12 predictions about the trends that will shape smart cities in 2022

Leaders in our local area are adjusting to big changes that have happened in the past year. Industry people are talking about how our cities will change in the future.

12 predictions about the trends that will shape smart cities in 2022

Leaders in our local area are adjusting to big changes that have happened in the past year. Industry people are talking about how our cities will change in the future.

In 2021, cities had to face many challenges. Leaders had to deal with increasingly dangerous driving behavior, extreme weather events, tense political climates and rising crime rates. In addition, they had to deal with the ongoing COVID pandemic.

Despite the past year's many challenges, some cities managed to make progress in becoming more sustainable and equitable places to live. They did this by increasing investments in cycling and electric vehicle infrastructure, piloting free public transportation, and continuing to help close the digital divide. In the new year, local leaders say they are likely to continue focusing on those initiatives, as well as on cybersecurity, infrastructure, and climate resiliency.

Data and technology will help close the digital divide

We think that in 2022, cities will focus more on using technology to help improve the lives of their residents. This will include using technology to help bridge the digital divide between people who have access to high-speed internet and those who don't.

We expect that data teams who have focused on outreach efforts to help residents understand the benefits of wearing masks and getting vaccinated will leverage the lessons they have learned to create new outreach efforts to expand broadband access, broadband subsidies for low-income users, online literacy programs, and other digital equity efforts.

These teams will rely on both first-party city data sources and open government data sources (like FCC data) to identify digital divide access and outreach via maps and dashboards. Importantly, they'll rely more than ever on technology to show progress against these equity initiatives.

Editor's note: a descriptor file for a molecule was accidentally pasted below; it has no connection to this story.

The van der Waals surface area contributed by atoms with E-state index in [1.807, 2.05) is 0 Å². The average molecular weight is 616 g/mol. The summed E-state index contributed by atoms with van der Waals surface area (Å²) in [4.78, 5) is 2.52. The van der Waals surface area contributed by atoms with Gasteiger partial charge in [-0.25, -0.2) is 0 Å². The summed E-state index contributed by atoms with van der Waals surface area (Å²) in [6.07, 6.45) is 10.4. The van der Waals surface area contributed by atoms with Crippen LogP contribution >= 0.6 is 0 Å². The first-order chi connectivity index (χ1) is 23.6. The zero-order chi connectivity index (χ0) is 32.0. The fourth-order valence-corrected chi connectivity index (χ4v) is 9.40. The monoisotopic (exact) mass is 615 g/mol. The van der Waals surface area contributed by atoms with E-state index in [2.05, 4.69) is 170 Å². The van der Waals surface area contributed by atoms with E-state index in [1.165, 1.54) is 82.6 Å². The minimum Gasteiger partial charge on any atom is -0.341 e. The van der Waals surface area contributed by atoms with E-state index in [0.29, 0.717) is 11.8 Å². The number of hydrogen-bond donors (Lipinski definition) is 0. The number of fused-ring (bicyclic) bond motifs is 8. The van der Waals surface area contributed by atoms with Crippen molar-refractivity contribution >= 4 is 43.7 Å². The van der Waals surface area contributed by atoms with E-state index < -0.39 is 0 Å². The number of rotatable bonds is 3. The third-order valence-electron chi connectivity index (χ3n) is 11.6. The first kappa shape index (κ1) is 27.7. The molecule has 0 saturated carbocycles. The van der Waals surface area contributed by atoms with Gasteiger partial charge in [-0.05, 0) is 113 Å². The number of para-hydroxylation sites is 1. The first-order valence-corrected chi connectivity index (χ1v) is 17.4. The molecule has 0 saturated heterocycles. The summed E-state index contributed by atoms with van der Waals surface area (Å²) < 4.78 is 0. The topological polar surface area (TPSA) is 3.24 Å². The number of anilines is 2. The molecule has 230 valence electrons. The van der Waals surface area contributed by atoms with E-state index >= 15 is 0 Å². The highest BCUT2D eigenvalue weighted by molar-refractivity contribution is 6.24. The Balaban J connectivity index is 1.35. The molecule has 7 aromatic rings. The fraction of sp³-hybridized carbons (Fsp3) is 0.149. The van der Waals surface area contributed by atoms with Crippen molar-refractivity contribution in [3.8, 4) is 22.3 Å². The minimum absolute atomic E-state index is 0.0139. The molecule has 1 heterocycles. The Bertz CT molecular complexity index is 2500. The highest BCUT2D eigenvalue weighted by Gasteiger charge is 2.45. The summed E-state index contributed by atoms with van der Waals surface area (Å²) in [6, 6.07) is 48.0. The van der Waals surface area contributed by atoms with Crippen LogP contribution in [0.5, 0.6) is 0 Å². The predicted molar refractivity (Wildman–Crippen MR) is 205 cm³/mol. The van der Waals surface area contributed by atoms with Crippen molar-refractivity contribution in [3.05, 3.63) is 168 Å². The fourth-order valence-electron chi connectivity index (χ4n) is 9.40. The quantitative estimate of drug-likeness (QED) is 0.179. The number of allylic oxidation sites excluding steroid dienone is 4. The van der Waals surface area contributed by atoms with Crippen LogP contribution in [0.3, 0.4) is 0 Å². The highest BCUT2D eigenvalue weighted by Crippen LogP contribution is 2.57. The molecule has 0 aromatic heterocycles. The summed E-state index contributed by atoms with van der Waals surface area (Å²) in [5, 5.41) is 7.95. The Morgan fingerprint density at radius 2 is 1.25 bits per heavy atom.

— Clare Epstein, vice president of public sector at Civis Analytics

Cities will need to improve efficiencies at the curb

As we return to our normal lives outside of our homes, it is clear that the demand for online shopping and for items to be delivered to our homes is not going away. Cities will need to implement policies and technologies that help reduce the traffic congestion and pollution that this increased commercial activity brings. Cities like New York City and Omaha are beginning to explore these solutions, which will only become more popular in the next few years.

— Jordan Justus, CEO of Automotus

Cities will make more bold climate commitments

Cities are going to be increasingly important in the fight against climate change. They will need to make commitments like the commitment from Ithaca, New York, to decarbonize 100% of its buildings by 2030. Achieving these goals will require cities to move away from taking isolated actions and towards using integrated solutions that include financing.

— Kate Frucher, managing director at The Clean Fight

The circular economy will take hold in transportation

Nowadays, many entrepreneurs are creating a circular economy. They are doing this with new technologies that reduce waste from packaging and textiles. By 2022, our cities will start to see those circular economy methods being used in the transportation industry. This means that we will see circular design and production through modular design and the use of low-carbon circular materials, circular use through the increased utilization of vehicles, specifically EVs, and circular retirement with a shift from maintenance and planned obsolescence to collection, remanufacturing, and recycling.

— Micah Kotch, managing director at URBAN-X

Cybersecurity defenses will need to grow

Cybersecurity is more important than ever. Ransomware attacks on school systems and hospitals, as well as threats to critical infrastructure, are becoming increasingly common. State and local IT leaders need to focus on data protection by backing up systems regularly, reinforcing basic cybersecurity awareness and education, and revisiting cyber incident response plans often.

— Mike Wiseman, vice president of public sector at Pure Storage

Ransomware attacks will increase